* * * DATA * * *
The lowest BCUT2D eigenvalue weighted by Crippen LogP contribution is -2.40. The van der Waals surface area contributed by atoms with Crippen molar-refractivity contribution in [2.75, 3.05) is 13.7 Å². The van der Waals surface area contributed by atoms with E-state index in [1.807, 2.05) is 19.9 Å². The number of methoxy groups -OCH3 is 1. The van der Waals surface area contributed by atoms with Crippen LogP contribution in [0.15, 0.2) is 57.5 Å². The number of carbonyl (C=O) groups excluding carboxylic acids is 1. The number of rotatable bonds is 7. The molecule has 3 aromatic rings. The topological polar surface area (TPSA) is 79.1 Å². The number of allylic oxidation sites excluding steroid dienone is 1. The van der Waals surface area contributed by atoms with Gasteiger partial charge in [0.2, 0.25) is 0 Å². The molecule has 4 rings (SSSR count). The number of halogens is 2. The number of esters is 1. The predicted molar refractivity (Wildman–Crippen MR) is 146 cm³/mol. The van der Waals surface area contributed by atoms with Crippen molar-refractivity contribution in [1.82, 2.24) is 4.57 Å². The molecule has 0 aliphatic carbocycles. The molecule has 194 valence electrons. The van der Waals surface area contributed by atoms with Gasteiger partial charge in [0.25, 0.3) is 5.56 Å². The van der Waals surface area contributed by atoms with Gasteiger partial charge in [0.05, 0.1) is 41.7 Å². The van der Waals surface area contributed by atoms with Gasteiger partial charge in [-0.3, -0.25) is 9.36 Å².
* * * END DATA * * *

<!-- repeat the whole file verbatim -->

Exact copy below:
The lowest BCUT2D eigenvalue weighted by Crippen LogP contribution is -2.40. The van der Waals surface area contributed by atoms with Crippen molar-refractivity contribution in [2.75, 3.05) is 13.7 Å². The van der Waals surface area contributed by atoms with E-state index in [1.807, 2.05) is 19.9 Å². The number of methoxy groups -OCH3 is 1. The van der Waals surface area contributed by atoms with Crippen LogP contribution in [0.15, 0.2) is 57.5 Å². The number of carbonyl (C=O) groups excluding carboxylic acids is 1. The number of rotatable bonds is 7. The molecule has 3 aromatic rings. The topological polar surface area (TPSA) is 79.1 Å². The number of allylic oxidation sites excluding steroid dienone is 1. The van der Waals surface area contributed by atoms with Gasteiger partial charge in [0.2, 0.25) is 0 Å². The molecule has 4 rings (SSSR count). The number of halogens is 2. The number of esters is 1. The predicted molar refractivity (Wildman–Crippen MR) is 146 cm³/mol. The van der Waals surface area contributed by atoms with Crippen molar-refractivity contribution in [1.82, 2.24) is 4.57 Å². The molecule has 0 aliphatic carbocycles. The molecule has 194 valence electrons. The van der Waals surface area contributed by atoms with Gasteiger partial charge in [0.25, 0.3) is 5.56 Å². The van der Waals surface area contributed by atoms with Gasteiger partial charge in [0.05, 0.1) is 41.7 Å². The van der Waals surface area contributed by atoms with Gasteiger partial charge in [-0.3, -0.25) is 9.36 Å².